5.16 Differences between share valuations and asset valuations

The difference between a share valuation engagement and an asset valuation engagement is perhaps only relevant for a business owner considering the sale of their business. In short, it will almost always cost more for the shares to be valued, simply because there is more work to be done by the CBV.

By way of background, the sale of a business will always involve some tension as sellers generally prefer to sell their companies (i.e. the shares) while buyers prefer to buy business assets.

Sellers of shares of qualified small businesses may be able to use a capital gains exemption that will lessen the tax burden of the sale. It’s also a cleaner deal for the seller (nothing is left for the seller to sell or close).

However, for the buyer, buying assets has several advantages, some tax-related (resetting tax values of capital assets to fair market value may provide a “bump” for tax allowances), some simplicity-related (the due diligence process could be shorter) and some exposure-related (in buying assets a buyer will not need to assume the risk of hidden liabilities). The circumstances should always be examined as there may be specific reasons for the way the deal is structured.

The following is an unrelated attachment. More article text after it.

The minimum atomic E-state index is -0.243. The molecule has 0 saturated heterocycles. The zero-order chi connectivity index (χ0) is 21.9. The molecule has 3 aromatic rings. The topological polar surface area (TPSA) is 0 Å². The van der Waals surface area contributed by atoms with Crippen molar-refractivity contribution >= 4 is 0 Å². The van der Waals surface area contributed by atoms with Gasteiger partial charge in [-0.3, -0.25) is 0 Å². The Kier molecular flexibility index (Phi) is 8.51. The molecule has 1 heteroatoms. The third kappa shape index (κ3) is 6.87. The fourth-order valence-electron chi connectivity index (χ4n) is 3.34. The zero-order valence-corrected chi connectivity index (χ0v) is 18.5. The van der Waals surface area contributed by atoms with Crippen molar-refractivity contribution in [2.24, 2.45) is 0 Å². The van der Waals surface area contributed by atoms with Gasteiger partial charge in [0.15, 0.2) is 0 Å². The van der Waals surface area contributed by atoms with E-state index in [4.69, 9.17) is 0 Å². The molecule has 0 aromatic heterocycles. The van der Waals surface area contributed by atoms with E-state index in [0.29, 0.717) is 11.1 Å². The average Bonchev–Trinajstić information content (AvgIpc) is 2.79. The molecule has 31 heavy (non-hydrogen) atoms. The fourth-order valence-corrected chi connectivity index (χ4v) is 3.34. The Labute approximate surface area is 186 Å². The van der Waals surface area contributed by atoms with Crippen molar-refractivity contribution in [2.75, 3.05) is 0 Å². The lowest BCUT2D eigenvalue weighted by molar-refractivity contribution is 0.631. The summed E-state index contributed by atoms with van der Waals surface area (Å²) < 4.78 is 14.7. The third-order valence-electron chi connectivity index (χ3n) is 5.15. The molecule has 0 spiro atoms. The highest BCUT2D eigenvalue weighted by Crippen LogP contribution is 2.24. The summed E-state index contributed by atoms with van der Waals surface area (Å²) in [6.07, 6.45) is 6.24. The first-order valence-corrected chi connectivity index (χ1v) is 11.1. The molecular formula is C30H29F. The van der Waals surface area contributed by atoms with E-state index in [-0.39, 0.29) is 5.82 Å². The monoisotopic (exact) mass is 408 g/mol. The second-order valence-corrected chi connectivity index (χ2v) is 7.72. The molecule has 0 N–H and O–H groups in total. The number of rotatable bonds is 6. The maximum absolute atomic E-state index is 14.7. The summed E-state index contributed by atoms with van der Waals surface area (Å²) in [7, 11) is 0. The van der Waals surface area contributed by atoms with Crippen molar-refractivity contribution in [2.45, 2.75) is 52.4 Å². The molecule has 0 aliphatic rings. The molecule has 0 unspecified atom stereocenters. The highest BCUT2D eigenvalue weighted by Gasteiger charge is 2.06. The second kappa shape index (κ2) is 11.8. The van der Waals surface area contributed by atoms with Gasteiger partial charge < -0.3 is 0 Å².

The valuation of the shares of a company involves more than just valuing its underlying assets.

The valuation of a business for an asset sale only requires the CBV to reach a conclusion as to the enterprise value (including Goodwill). This can be found by shortened versions of the capitalized cashflow or adjusted net asset methods, without any adjustment for redundant assets, term debt, or shareholder accounts. The latter three items will likely remain with the company. The buyer may be able to select specifically which assets to acquire (and which liabilities to leave with the company).

The valuation of a business for a share sale, however, requires the CBV to reach a conclusion as to the equity value. This requires the CBV to determine the enterprise value and then adjust for redundant assets, term debt and shareholder accounts, all of which (unless cleaned out) remain part of the company.

Contact MVI if you require clarification regarding what needs to be valued.